Given previous Alliston should have been charged only with an infraction of Con and Use, same as the motorist who killed 4 cyclists despite the police actually lying about the speed and the bald tyres having nothing to do with the fact the driver skidded on the road.

As I said earlier, speed limit is too high and there's no equitable application of the HC or law when it comes to people on bikes and those in killing machines.

We need to redress this and take steps so that one small error in judgement does not end in a death because another has given no leaway whatsoever.

The police investigation is yet another sham and shows a failure to actually understand the problems at hand as to why so many people including those in motorvehicles and pedestrians are being killed or injured, addressing the known issues benefits EVERYONE!

Bonus marks if you can post without the name Alliston. 

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Hirsute replied to CyclingInBeastMode | 4 years ago
2 likes
CyclingInBeastMode wrote:

If this was a broken down vehicle in the road or a disabled person trying to cross, the driver would still have ploughed into them as they clearly could not see or failed to see, or react in time, this says that the motorist was driving at an excessive speed for the conditions as others have said. 18mph was judged to be excessive "deomon" speed for Charlie Alliston, the absence of a front brake had virtually nothing to do with the outcome as Alliston BRAKED from 18mph to 10mph at impact, the prosecution say this in court, he swerved to avoid AND BRAKED to jogging speed, he would not have been able to brake again as the time between the second action of the pedestrian did not give him enough time to react to that second movement unfortunatekly back into his path.

Given previous Alliston should have been charged only with an infraction of Con and Use, same as the motorist who killed 4 cyclists despite the police actually lying about the speed and the bald tyres having nothing to do with the fact the driver skidded on the road.

As I said earlier, speed limit is too high and there's no equitable application of the HC or law when it comes to people on bikes and those in killing machines.

We need to redress this and take steps so that one small error in judgement does not end in a death because another has given no leaway whatsoever.

The police investigation is yet another sham and shows a failure to actually understand the problems at hand as to why so many people including those in motorvehicles and pedestrians are being killed or injured, addressing the known issues benefits EVERYONE!

You have no idea if your first sentence is correct. We don't even know which direction the driver was coming from.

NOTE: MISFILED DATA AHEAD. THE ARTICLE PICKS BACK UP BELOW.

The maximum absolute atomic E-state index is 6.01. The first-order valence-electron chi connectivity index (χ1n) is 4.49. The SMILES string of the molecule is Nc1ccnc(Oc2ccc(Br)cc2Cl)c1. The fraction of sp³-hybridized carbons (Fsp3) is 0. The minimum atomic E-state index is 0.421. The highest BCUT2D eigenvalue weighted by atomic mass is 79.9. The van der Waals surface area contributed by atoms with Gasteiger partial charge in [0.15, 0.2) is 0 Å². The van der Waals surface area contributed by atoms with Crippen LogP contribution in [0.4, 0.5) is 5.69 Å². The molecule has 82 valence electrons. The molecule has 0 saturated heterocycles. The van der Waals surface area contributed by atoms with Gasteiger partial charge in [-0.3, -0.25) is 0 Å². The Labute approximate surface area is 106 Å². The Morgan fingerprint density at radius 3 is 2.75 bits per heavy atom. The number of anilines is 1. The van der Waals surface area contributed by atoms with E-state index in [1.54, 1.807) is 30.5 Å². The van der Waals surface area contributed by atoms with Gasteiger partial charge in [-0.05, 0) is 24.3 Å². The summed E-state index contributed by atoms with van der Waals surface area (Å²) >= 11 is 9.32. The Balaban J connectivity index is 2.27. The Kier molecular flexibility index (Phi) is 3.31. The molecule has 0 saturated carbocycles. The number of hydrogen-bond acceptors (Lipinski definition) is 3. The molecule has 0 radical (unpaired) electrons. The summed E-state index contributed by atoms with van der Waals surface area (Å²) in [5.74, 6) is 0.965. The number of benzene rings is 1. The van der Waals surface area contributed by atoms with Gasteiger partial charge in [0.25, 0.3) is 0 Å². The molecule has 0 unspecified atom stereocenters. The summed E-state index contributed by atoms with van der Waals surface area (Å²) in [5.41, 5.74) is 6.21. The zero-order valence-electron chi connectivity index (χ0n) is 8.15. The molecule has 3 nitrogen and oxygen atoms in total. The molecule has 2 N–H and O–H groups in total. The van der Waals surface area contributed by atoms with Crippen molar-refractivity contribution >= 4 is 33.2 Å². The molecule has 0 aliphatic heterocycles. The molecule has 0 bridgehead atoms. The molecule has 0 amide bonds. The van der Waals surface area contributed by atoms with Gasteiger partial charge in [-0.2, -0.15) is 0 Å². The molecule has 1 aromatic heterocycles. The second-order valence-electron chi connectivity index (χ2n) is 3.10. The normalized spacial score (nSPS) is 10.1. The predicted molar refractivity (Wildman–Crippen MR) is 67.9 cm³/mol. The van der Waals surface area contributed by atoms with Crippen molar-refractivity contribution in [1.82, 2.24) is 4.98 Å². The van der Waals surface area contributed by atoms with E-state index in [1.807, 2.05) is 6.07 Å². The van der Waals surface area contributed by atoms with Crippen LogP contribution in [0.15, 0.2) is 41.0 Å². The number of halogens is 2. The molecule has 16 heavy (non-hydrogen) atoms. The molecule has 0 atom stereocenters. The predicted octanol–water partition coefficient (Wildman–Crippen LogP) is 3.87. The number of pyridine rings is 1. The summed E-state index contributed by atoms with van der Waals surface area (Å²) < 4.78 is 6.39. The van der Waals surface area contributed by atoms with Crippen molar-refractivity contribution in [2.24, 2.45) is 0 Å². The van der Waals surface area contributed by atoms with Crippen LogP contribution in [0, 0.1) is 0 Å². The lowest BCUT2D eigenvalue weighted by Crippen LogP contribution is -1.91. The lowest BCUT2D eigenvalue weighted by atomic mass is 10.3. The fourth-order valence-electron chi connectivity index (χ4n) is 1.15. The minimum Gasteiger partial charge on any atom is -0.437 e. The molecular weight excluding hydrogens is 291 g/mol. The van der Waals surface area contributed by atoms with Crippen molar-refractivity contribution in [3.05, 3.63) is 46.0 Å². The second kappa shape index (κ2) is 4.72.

If it were a stationary car, they may have swerved round them.

Are there any circumstances at all in which you would find a cyclist at fault? That's a rhetorical question if any doubt.

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Griff500 replied to Hirsute | 4 years ago
0 likes
hirsute wrote:
CyclingInBeastMode wrote:

If this was a broken down vehicle in the road or a disabled person trying to cross, the driver would still have ploughed into them as they clearly could not see or failed to see, or react in time, this says that the motorist was driving at an excessive speed for the conditions as others have said. 18mph was judged to be excessive "deomon" speed for Charlie Alliston, the absence of a front brake had virtually nothing to do with the outcome as Alliston BRAKED from 18mph to 10mph at impact, the prosecution say this in court, he swerved to avoid AND BRAKED to jogging speed, he would not have been able to brake again as the time between the second action of the pedestrian did not give him enough time to react to that second movement unfortunatekly back into his path.

Given previous Alliston should have been charged only with an infraction of Con and Use, same as the motorist who killed 4 cyclists despite the police actually lying about the speed and the bald tyres having nothing to do with the fact the driver skidded on the road.

As I said earlier, speed limit is too high and there's no equitable application of the HC or law when it comes to people on bikes and those in killing machines.

We need to redress this and take steps so that one small error in judgement does not end in a death because another has given no leaway whatsoever.

The police investigation is yet another sham and shows a failure to actually understand the problems at hand as to why so many people including those in motorvehicles and pedestrians are being killed or injured, addressing the known issues benefits EVERYONE!

You have no idea if your first sentence is correct. ..........

Be serious. He doesn't even understand how road junctions work:

Cyclinginbeastiemode wrote:

The investigator makes an assumption that the junction has priority for the motorist when there's no signage, why?

 

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Hirsute | 4 years ago